“Director Nobuhiro Yamashita adapts Takashi Imashiro’s manga series “Hado Koa Heisei Jigoku Burazazu” in this absurd robot comedy that goes by the name ‘Hard-Core.”
Renouncing the world is a tough call. The ability to carry a carefree attitude relentlessly is a virtue and an exercise in itself. Our hero Ukon Gondo (Takayuki Yamada) is the one who is bestowed with this ability to be called a hikikomori or is simply in a dearth of social tolerance and skills to gel with people. He is repulsed by humans and their evident diversion from righteousness. His unsuccessful pursuits have engulfed his self-confidence entirely due to which he regards himself a loser.
Then there is a private contractor Ginjiro Kinjo (Takuzo Kubikukuri) with nationalistic agendas to turn the tide and reeducate the youth whom he believes to have been blinded by a totalitarianism state under the veil of democracy. He gives our recluse a work opportunity as a miner to dig out the treasures of Shogun, as per his beliefs and earns our protagonist’s loyalty. Ukon befriends a homeless guy Ushiyama (YosiYosi Arakawa) who happens to be his co-worker and a loner like himself with absolutely no communication skills and past without sex.
The absurdity intensifies with the discovery of a robot in the abandoned plant where Ushiyama shelters himself. The robot is skilled and powerful. Ukon is pitied, often rescued and occasionally disgusted at by his younger brother Sakon Gondo (Takeru Satoh) who is caught up with the world working as a salaried employee.
Director Nobuhiro Yamashita adapts Takashi Imashiro’s manga series “Hado Koa Heisei Jigoku Burazazu” in this absurd robot comedy that goes by the name ‘Hard-Core.’ The film comes out like a set of disjoint acts for the first half and a small portion of the second half creating an uneven parallel for the central narrative it carries in its heart.
Director’s vision seems to be vague for it never becomes lucid if we are being served with a social commentary which underlines human fallacies or it is a comedy that we are watching intended to tickle our bones. And hence, Hard-Core remains half boiled to pass off as any.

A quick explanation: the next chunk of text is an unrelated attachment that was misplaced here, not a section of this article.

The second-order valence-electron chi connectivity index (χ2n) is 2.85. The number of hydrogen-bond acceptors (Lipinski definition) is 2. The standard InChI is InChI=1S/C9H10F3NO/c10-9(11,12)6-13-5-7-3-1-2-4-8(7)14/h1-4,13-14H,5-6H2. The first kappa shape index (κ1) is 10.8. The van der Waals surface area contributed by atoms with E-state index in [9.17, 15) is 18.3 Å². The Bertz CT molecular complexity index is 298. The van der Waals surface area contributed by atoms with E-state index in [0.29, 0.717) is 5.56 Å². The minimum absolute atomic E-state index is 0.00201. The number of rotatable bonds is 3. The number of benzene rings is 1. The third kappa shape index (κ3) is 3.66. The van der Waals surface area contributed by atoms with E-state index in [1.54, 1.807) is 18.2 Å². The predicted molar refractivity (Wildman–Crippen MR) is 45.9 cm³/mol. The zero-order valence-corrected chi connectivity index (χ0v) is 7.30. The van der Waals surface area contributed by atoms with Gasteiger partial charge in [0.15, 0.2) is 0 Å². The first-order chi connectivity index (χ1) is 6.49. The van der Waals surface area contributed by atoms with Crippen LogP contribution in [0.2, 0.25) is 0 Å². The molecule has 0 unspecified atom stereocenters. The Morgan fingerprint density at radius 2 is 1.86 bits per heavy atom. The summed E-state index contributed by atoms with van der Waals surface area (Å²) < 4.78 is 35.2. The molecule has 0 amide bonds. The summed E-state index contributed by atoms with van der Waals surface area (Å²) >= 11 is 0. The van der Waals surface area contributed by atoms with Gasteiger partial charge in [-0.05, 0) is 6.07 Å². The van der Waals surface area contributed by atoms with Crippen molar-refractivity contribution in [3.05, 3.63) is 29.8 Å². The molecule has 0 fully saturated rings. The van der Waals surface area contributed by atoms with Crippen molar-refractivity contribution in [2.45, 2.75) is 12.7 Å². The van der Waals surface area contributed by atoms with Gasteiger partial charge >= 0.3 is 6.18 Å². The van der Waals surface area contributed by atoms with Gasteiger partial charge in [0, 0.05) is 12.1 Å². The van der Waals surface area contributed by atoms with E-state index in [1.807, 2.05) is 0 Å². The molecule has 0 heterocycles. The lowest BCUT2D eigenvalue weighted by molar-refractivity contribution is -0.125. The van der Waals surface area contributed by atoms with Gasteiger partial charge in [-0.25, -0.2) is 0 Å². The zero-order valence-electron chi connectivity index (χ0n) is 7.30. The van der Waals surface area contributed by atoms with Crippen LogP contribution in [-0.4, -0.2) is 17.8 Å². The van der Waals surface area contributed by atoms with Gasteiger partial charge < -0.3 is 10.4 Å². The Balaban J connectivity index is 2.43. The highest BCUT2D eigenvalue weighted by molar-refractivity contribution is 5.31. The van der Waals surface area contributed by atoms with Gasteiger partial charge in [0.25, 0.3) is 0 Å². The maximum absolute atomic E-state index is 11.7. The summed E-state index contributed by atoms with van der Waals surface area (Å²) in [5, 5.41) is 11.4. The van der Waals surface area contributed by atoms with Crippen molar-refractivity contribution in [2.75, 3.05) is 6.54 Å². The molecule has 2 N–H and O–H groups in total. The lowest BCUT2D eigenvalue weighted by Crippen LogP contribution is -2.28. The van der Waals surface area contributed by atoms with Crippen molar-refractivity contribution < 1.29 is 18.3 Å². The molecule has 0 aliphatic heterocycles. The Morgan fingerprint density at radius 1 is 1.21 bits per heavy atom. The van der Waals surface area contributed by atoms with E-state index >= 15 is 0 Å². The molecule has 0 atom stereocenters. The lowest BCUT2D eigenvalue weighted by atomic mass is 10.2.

Some sequences, nevertheless, manage to generate laughs because of their unpredictability. Even though the robot’s arc is vital to the narrative in a few episodes, the translucent focus on the character post its introduction reduces the arc to a subplot that runs parallel to the main narrative rather than being the central plot which renders a definitive opinion that better writing can eliminate the entire arc or substitute it with another one.
Which is why it doesn’t become as cherishable and as important as one would expect it to be. Five female characters are inserted in the storyline without any substantial meat provided to their existence and development. Nor do they propel the story anywhere which makes me wonder if they were required at all.
On a brighter note, the acting performances are praiseworthy. Takayuki Yamada substantiates his image of a chameleon actor who is able to camouflage in any role given to him. He is aptly supported by YosiYosi Arakawa who is convincing as Ushiyama. Takeru Satoh is given a restricted and subtle act to portray and he is able to add various layers to the character. While the major complaint remains with the editing, the fine music work balances the scale.
The film manages to touch upon a number of themes pertaining to the plight of voluntary social isolation and the depletion of the admiration for righteousness in the common folks. It successfully segregates the characters from the world to set a contrast between a set of individuals in our protagonists driven by care for each other, loyalty and selflessness and the rest of the world which is driven by materialistic pursuits. This can be quoted as the major reason why the film works. The climax is unpredictable and unsettling in a few aspects but remains open to interpretations. Hard-Core becomes a must-watch film for all the positives it carries.